Terry H. Schwadron
Feb. 12, 2019
Overnight, it was announced that 17 congressional conferees had reached basic agreement on border security, allowing the country to skip another shutdown, presuming that both Congress and President Trump stamp approval.
Reports are that the agreement gives the president some 55 additional miles of border for less money than had been demanded, and a solution to the weekend’s snag over a proposed cap on arrests of immigrants away from the border. From the outset, it has been clear that any compromise would be less than perfect.
Any successful outcome — at least from the point of view of avoiding another government shutdown — will not please everyone, and likely not President Trump, who even last night was still talking about a physical Wall.
To hear over the last few days that the conferees were actually looking sector by sector information to agree on appropriate solutions, at less than half the price being sought, was encouraging. To hear that an overall compromise was, in fact, within reason, was sort of thrilling, as public policy-making is concerned.
But then to understand that the new sticking point was Democratic insistence on a cap for arrests on the number of unauthorized immigrants already in the country who could be detained by Immigration and Customs Enforcement officers was distressing for a few reasons. With these talks as mercurial as they have been, it seemed that a proposal on its way to become compromise could summarily just go off the rails.
Trump had tweeted the expected, that this was a new issue and, from his point of view, an outrageous insistence on letting any criminals over the limit to go free. For their part, Democrats say a limit of 16,500 beds in ICE detention centers for arrests in the interior of the country (48,000 to 34,000 overall) would force the Trump administration to focus on detaining undocumented immigrants with criminal records instead of using indiscriminate sweeps that drag in otherwise law-abiding residents. Instead, it appears the conferees endorsed keeping the limit as it had been, at about 40,000 beds.
So, once again, it would seem that cool heads prevailed here. Without a deal, we were putting those 800,000 federal employees and their families at risk again.
I would argue that the issue raised by Democrats is a good question, but I had wondered aloud whether this was the time for it. On the table is not an overall, comprehensive immigration proposal. By agreement, what is up for negotiation is the narrower question of what should or should not be erected on open areas of the border or additional staff or smarter uses of technology.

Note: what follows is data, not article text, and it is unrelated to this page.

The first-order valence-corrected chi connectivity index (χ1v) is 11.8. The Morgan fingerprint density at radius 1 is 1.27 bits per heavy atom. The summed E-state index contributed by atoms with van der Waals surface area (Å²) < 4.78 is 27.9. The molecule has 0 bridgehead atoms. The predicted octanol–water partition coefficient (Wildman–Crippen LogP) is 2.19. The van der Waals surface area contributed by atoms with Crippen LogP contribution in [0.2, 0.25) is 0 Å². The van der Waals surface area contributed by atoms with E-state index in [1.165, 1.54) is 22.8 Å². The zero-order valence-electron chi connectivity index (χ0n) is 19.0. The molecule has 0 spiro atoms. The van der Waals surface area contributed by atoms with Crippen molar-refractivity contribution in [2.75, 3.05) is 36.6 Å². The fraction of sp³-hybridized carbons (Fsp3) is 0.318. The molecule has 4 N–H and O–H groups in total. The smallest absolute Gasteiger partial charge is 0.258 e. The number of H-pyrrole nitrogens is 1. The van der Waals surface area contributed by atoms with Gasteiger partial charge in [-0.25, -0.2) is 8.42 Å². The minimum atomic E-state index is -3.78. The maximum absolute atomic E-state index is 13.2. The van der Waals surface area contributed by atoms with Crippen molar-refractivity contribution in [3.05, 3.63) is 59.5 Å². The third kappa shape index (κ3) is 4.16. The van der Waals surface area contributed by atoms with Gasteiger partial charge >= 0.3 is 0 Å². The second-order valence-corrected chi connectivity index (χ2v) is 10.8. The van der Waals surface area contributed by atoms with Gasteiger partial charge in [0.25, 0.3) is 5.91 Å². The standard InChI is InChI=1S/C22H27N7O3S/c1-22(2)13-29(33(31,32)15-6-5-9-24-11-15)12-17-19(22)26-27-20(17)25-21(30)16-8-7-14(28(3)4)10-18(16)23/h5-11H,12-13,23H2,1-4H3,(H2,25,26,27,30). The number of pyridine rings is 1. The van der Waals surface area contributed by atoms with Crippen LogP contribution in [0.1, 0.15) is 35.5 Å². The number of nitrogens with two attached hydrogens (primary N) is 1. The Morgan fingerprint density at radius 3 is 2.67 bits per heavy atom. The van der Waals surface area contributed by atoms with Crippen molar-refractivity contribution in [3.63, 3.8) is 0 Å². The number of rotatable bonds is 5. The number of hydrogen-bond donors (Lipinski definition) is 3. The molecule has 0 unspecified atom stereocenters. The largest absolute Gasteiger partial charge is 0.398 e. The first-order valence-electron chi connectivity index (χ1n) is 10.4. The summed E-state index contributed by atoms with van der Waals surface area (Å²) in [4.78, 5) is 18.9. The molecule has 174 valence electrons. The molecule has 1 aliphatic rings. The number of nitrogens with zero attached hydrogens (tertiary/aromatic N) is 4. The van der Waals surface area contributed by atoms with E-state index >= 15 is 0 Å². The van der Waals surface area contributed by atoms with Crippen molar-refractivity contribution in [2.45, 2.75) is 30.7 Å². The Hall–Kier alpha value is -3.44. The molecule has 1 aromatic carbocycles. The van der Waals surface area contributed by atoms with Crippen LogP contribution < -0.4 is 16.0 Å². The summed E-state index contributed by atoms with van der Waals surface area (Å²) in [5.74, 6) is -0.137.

One of the reasons that people hold government in such low respect is exactly because the political parties get caught up in their own ideological questions and forget to solve the practical problem at hand. Among the strongest reasons to oppose vast spending on a concrete or steel wall across the nation is exactly because it will not necessarily solve any of the problems being cited, from coyote crossings to immigrant caravans to drug trafficking.
As to the issue itself, it does seem loony to think you can come up with a single number that would constitute the full set of people with criminal records who may be arrested over the next year and set a limit. It is just poking the Trump bear.
On the other hand, what gives rise to that thought is an anti-immigrant campaign through ICE that is running rampantly over families, immigrant rights and common sense. ICE is grabbing immigrants whose families have been here for decades, who have served in the U.S. armed forces, who have overstayed visa limits. These are not necessarily the serious criminals that Trump claims are the targets here.
Among all other arguments, if the border security barriers that come about as a result of the conference compromise should, by all Trump logic, keep violent criminals away, right? If we know the number of “violent offenders” arrested in the last two years is known, logically there should be fewer going forward. Otherwise, proponents for the Wall are just blowing smoke.
This new issue is akin to the whole “sanctuary cities” debate, about whether local police are somehow protecting arrestees for serious crimes who are in the country illegally. That is simply incorrect. But local police in New York City or San Francisco are not going out of their way to enforce immigration law. Local police are not turning over those arrested for traffic stops or other minor misdemeanors. They are turning over murder arrestees. So, we should just end that line of argument.
It is easy to add new immigration issues to the mix in an attempt to make the whole package more palatable. But we are at five minutes before another shutdown, and, for me, at least, there is little time to let this agreement go awry.